With Makoto-san’s voice ringing in my ears, I realize today’s ride is about technique – that’s what this rainfest will boil down to. I’m the limiting factor. At the start of our 240 km ride, both the bike and I remain relaxed, thanks to a smooth, progressive clutch and an easygoing gearbox. The first 6000 rpm are so polite that you can casually roll through the city centre in top gear without even the slightest of hiccups. Semi-automatic gearboxes suddenly seem a bit overrated. As do weather forecasts, because minutes after the first photo shoot, a set of sunbeams sneak past the clouds. Bit by bit, the asphalt dries out and the curvy countryside shows its true beauty.
All morning long, the traction control has been in its third, most meddlesome mode, helping the Bridgestone Battlax S20s hold on. Not that it has had a particularly busy morning. The fully adjustable front end and a ZX 10R–derived rear shock suspend this Ninja stiffer than ever, so the tires offer instant traction feedback. The rear shock also comes with a remote preload adjuster, so with the flick of a wrist, you dial in your setting to suit your load. And in the event of utter rear-wheel euphoria, Kawasaki’s traction-control system subtly intervenes without spoiling the party.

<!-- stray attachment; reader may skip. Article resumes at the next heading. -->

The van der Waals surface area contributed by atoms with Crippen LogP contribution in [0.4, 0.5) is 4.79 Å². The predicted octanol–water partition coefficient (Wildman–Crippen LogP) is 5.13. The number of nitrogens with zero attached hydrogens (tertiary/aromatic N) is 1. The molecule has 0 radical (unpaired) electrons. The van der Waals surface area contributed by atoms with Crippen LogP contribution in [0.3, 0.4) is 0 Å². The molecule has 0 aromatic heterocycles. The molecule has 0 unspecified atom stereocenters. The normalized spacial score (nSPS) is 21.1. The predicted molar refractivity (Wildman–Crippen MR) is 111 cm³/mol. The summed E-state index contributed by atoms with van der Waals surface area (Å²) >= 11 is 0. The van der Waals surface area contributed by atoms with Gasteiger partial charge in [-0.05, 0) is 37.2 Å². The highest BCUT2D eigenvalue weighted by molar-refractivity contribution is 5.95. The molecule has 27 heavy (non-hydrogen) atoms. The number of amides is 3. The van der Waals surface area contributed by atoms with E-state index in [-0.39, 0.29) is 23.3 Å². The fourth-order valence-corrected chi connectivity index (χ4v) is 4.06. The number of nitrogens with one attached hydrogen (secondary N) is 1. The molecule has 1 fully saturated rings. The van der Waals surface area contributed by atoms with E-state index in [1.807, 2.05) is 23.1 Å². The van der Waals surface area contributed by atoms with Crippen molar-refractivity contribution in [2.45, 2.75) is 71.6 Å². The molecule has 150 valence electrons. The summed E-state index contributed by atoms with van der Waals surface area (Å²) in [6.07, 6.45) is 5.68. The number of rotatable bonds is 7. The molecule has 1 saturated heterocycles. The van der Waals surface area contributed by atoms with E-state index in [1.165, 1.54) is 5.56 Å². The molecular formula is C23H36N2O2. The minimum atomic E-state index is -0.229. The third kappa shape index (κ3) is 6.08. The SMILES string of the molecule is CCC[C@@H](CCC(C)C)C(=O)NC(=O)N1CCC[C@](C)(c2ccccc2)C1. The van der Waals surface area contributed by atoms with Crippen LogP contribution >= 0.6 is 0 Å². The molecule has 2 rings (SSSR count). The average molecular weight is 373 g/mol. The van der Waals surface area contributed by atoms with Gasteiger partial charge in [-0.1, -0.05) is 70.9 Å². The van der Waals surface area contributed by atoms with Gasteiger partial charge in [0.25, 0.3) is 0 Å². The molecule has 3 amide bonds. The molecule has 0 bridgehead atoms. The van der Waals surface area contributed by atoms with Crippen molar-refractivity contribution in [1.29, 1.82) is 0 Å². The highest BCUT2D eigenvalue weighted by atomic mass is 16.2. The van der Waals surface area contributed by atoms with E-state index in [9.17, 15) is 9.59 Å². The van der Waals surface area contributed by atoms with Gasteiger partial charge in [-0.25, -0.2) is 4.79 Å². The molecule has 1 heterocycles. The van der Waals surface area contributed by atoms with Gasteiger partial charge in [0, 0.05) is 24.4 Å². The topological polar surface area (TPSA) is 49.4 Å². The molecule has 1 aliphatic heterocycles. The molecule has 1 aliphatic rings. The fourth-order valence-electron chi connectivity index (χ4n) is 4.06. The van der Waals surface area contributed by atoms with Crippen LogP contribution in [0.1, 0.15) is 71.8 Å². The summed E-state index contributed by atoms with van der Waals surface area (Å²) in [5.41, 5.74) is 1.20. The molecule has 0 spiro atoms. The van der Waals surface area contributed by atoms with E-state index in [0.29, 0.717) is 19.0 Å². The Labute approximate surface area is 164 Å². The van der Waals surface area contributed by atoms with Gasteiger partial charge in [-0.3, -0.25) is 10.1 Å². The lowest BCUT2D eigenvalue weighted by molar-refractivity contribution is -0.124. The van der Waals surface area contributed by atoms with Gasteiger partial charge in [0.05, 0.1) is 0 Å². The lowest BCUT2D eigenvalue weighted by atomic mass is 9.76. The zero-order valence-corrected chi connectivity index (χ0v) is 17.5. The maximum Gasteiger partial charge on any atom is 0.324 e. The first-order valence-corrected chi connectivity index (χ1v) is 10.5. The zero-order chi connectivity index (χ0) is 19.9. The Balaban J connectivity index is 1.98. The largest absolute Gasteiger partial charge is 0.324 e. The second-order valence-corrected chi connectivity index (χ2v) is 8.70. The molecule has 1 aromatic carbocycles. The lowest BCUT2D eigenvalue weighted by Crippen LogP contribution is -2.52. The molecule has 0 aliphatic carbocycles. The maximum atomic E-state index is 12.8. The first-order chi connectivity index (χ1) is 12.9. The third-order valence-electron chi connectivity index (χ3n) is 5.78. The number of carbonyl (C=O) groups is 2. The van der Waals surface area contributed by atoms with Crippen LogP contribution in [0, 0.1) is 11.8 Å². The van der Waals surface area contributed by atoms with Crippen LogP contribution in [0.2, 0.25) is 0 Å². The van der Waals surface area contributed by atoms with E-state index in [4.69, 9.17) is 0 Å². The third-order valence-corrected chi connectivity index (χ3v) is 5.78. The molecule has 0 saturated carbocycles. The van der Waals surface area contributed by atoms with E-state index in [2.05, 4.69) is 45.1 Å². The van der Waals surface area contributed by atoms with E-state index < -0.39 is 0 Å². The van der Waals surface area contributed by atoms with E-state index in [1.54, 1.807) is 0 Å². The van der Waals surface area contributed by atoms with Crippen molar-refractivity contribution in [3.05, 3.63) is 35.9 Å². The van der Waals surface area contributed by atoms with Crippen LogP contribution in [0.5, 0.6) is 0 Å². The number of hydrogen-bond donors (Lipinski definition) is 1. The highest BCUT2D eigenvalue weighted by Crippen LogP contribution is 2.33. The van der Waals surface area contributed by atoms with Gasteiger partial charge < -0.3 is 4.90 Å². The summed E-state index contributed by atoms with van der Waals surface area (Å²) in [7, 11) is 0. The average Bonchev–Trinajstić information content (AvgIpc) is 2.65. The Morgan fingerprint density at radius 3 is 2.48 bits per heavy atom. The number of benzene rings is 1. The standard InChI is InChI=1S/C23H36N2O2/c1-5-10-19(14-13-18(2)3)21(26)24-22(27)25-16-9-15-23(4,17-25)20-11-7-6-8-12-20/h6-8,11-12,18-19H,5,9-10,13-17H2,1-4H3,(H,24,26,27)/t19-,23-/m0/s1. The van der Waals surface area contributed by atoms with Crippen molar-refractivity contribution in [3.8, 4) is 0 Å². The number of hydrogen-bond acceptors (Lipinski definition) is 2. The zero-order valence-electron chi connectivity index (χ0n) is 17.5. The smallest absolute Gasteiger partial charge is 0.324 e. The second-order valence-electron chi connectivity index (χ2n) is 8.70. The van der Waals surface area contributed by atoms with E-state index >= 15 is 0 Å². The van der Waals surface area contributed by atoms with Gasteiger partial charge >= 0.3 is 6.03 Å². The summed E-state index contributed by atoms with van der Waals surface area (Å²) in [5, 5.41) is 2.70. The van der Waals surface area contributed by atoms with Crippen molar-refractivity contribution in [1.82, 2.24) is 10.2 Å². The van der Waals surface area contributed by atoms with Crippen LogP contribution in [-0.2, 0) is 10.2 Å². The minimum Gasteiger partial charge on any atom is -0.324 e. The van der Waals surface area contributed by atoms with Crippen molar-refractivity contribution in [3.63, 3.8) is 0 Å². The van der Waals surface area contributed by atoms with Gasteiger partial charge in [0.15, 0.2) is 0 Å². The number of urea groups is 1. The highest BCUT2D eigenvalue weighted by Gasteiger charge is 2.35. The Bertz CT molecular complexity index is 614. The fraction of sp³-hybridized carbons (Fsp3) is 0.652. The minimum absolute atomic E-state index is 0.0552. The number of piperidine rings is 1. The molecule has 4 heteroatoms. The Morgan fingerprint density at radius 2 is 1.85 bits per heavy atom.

Speaking of which, the more grip I can muster, the more digits the speedo registers, and as the drivetrain gave me tons of confidence in the wet, I’m beaming with it under this shy sun. My left thumb eagerly searches for full power while my right hand grabs full throttle. The engine, flexible as a rubber band just minutes ago, roars past the 7000 rpm mark with the thrust of a bungee cord, muting my “Yihaaa!” with a mouth-watering intake howl. The intake howl comes courtesy of larger downdraft throttle body intake funnels and a modified ECU and camshaft, these changes are most noticeable in the middle of the rev range.
Welcome, Mr. Hyde. Exploiting its endlessly linear power supply, I’m cannonballing down winding roads at speeds more suited to abandoned highway straights.
Rowing through the smooth-shifting gears bring some added spice to the party. The next thing I know, zero turns to triple digit numbers, and the straight line suddenly switches to an unexpectedly tight right-hander. Luckily, the radial Nissin master brake cylinder and radial-mounted Tokico monoblocs are ready for action; the brake lever only needs one finger to make a significant difference to the position of the speedo’s needle.